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What I’ve Read in 2019

A friend of mine Christopher Schroeder recently wrote this post on LinkedIn, highlighting the best books he’s read this year. He worked through 110 books in 2019 and it made me wonder, how many books did I read in 2019 and what were they?

It turns out it was far less than Chris’ 110, though I still made it through some good ones. Here are the 15 that contributed to my life and businesses this year.

This book was courtesy of Chris. The book talks about “whistleblowing in the age of fraud”. Fraud and corruption, of course, are not new, but whistleblowing in a time of new age media is, and there are some interesting ramifications as a result. It’s not a thin nor easy read though it’s incredibly compelling and made me think about the future of fraud and how our ability to use social platforms to advance propaganda is blurring the lines.

This came from my coach Steve Hardison and is a good book full of quotes from people who have found joy in their work. Lots of little golden nuggets of inspiration in that one. I’ve used this book to insert quotes into my presentations this year.

This book was left, possibly by accident, at my house by Caitlin Martinez, so I buzzed through it this last week. It’s a view on emotional intelligence and is a good read for anyone leading people. I’m a big believer in working hard on emotional intelligence and how that can really advance priorities in your business.

No author mentioned. This book was given to me almost as a joke by Sarah Fausnaught. Turns out is actually a nice, basic practical guide to social media. If you’re getting started with the platforms, pick this one up.

A new book by my friend Josh Ritcher, detailing his personal story struggling with significant life challenges living in LA and working in the TV business on Shark Tank. He finds that understanding the brain became key to his recovery. It’s very inspiring. And real.

A new book by my friend Kubi Springer, an excellent read if you’re looking to enhance your personal brand and build a business that relies on the strength of your brand. Her raw, direct storytelling, combined with incredible experience in marketing and branding really comes together in a beautiful piece that I’m using as a guide to build my brand.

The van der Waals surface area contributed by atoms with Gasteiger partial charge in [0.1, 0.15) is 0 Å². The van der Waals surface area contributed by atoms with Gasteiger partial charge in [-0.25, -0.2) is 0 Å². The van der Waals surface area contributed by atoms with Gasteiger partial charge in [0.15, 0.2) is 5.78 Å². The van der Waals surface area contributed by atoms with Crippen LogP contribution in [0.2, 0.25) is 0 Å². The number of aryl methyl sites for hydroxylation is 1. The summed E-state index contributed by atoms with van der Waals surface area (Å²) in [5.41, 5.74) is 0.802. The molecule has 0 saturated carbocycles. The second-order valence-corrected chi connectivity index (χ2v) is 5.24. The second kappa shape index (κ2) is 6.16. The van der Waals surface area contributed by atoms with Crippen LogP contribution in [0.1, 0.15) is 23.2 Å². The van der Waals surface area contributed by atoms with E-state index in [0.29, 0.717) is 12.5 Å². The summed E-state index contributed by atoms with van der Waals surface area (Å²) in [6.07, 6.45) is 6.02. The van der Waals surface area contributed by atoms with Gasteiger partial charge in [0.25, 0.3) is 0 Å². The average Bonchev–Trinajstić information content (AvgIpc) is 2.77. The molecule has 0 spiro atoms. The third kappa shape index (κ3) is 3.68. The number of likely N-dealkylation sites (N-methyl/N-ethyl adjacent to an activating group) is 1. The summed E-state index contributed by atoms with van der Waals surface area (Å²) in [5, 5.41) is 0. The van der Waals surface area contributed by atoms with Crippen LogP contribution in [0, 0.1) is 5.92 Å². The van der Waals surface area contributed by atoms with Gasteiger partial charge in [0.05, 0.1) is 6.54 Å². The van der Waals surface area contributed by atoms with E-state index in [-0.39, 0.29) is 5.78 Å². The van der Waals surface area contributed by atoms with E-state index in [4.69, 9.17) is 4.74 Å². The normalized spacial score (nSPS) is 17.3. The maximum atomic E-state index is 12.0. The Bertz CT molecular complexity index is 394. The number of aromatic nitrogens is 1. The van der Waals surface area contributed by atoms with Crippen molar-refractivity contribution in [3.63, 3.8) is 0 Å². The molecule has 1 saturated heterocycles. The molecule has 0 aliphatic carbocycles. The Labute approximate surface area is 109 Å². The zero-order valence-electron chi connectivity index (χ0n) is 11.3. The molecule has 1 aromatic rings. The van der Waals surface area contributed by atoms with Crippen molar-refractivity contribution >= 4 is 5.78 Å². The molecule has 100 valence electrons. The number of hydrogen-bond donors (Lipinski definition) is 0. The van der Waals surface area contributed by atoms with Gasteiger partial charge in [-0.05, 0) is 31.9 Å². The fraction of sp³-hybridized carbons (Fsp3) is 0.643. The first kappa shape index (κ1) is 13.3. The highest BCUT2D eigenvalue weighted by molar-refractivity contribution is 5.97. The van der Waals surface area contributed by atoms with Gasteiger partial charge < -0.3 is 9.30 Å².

Certainly not a fast read, it’s a very detailed look at how to manage, and effectively move through change in your organization and in your career. I love this one and have it sitting on my desk. Thanks, Jamey Stowell for this one!

This book really spoke to me about the reality of execution. Things rarely go according to plan and he has some thoughtful ideas on how to approach that. I’ve always thought of Plan B, and C – but Plan D takes it a notch further.

Bluefishing By my friend Steve Sims. Talk about a brilliant man! Steve has made some amazing things happen in his life and for other people. He lays out a practical guide to increasing your productivity in whatever is important to you in his book.

I had a small group lunch with him early in the year and while I do not agree with much he says, I think it’s important to understand his and his followers’ perspective, so I appreciated this read.

In most things, I do not consider myself a conservative. Many of my friends do however and I read this book to better understand the Jeff Flake version of conservativism vs Tucker Carlson’s.

Crushing It and Jab Jab Jab Right Hook by Gary Vaynerchuk.

If you’re not following this guy, you should. I really admire what this man has built-in his business life and his approach to giving back in the world and these are two solid reads about building a media machine, which is essentially what all of us are now doing as professionals on these platforms.

Pompeii by Robert Harris I read very little fiction and this one was suggested by my Dad after our visit to Pompeii last year. History really comes to life when you visit the site, and I find research before and after the visit enhances it even more.

My Dad gave this one to me too, thinking about our world travels. It’s a very digestible look at the complex topic of world history and I would certainly recommend it to my traveler friends.

And as a bonus for reading this far, this was my Frequent “go-to” list of books I read before and revisited this year.

It looks like I paced at a little more than a book a month. I’m happy with that. Though I’m quickly running out of space for my collection!

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